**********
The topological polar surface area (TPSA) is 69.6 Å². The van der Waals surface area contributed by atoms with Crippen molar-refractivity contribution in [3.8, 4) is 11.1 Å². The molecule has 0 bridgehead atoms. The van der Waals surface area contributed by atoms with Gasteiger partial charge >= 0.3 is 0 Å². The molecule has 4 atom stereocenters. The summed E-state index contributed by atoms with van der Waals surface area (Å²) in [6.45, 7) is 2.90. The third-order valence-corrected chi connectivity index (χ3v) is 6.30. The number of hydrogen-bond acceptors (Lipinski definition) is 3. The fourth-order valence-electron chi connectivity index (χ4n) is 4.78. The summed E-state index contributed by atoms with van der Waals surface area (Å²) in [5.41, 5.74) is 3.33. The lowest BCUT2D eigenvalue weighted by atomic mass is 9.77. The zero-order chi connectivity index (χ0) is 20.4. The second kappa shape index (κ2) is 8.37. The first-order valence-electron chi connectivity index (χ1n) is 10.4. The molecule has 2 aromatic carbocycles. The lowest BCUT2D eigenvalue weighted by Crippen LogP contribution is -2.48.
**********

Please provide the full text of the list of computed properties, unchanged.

The topological polar surface area (TPSA) is 69.6 Å². The van der Waals surface area contributed by atoms with Crippen molar-refractivity contribution in [3.8, 4) is 11.1 Å². The molecule has 0 bridgehead atoms. The van der Waals surface area contributed by atoms with Gasteiger partial charge >= 0.3 is 0 Å². The molecule has 4 atom stereocenters. The summed E-state index contributed by atoms with van der Waals surface area (Å²) in [6.45, 7) is 2.90. The third-order valence-corrected chi connectivity index (χ3v) is 6.30. The number of hydrogen-bond acceptors (Lipinski definition) is 3. The fourth-order valence-electron chi connectivity index (χ4n) is 4.78. The summed E-state index contributed by atoms with van der Waals surface area (Å²) in [5.41, 5.74) is 3.33. The lowest BCUT2D eigenvalue weighted by atomic mass is 9.77. The zero-order chi connectivity index (χ0) is 20.4. The second kappa shape index (κ2) is 8.37. The first-order valence-electron chi connectivity index (χ1n) is 10.4. The molecule has 2 aromatic carbocycles. The lowest BCUT2D eigenvalue weighted by Crippen LogP contribution is -2.48.